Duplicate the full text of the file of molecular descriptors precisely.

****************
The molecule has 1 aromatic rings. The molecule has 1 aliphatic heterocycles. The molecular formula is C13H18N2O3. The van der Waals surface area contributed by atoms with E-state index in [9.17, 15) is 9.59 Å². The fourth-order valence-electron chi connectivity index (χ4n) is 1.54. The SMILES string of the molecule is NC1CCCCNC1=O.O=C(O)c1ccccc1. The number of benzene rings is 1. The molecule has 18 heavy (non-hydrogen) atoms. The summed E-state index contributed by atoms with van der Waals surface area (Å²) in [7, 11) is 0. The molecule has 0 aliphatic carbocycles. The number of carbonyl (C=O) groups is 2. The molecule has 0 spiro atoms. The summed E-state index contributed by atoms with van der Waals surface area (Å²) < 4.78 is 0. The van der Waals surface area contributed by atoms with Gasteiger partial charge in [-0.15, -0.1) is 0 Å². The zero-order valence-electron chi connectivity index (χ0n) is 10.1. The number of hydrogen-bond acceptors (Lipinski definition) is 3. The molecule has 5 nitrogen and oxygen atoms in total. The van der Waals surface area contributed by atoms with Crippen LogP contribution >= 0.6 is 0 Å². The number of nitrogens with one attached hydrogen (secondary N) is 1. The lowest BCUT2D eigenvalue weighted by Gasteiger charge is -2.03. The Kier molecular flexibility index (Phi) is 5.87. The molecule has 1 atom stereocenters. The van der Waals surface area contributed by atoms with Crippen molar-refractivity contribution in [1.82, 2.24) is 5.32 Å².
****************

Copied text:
The molecule has 1 aromatic rings. The molecule has 1 aliphatic heterocycles. The molecular formula is C13H18N2O3. The van der Waals surface area contributed by atoms with E-state index in [9.17, 15) is 9.59 Å². The fourth-order valence-electron chi connectivity index (χ4n) is 1.54. The SMILES string of the molecule is NC1CCCCNC1=O.O=C(O)c1ccccc1. The number of benzene rings is 1. The molecule has 18 heavy (non-hydrogen) atoms. The summed E-state index contributed by atoms with van der Waals surface area (Å²) in [7, 11) is 0. The molecule has 0 aliphatic carbocycles. The number of carbonyl (C=O) groups is 2. The molecule has 0 spiro atoms. The summed E-state index contributed by atoms with van der Waals surface area (Å²) < 4.78 is 0. The van der Waals surface area contributed by atoms with Gasteiger partial charge in [-0.15, -0.1) is 0 Å². The zero-order valence-electron chi connectivity index (χ0n) is 10.1. The number of hydrogen-bond acceptors (Lipinski definition) is 3. The molecule has 5 nitrogen and oxygen atoms in total. The van der Waals surface area contributed by atoms with Crippen LogP contribution >= 0.6 is 0 Å². The number of nitrogens with one attached hydrogen (secondary N) is 1. The lowest BCUT2D eigenvalue weighted by Gasteiger charge is -2.03. The Kier molecular flexibility index (Phi) is 5.87. The molecule has 1 atom stereocenters. The van der Waals surface area contributed by atoms with Crippen molar-refractivity contribution in [1.82, 2.24) is 5.32 Å².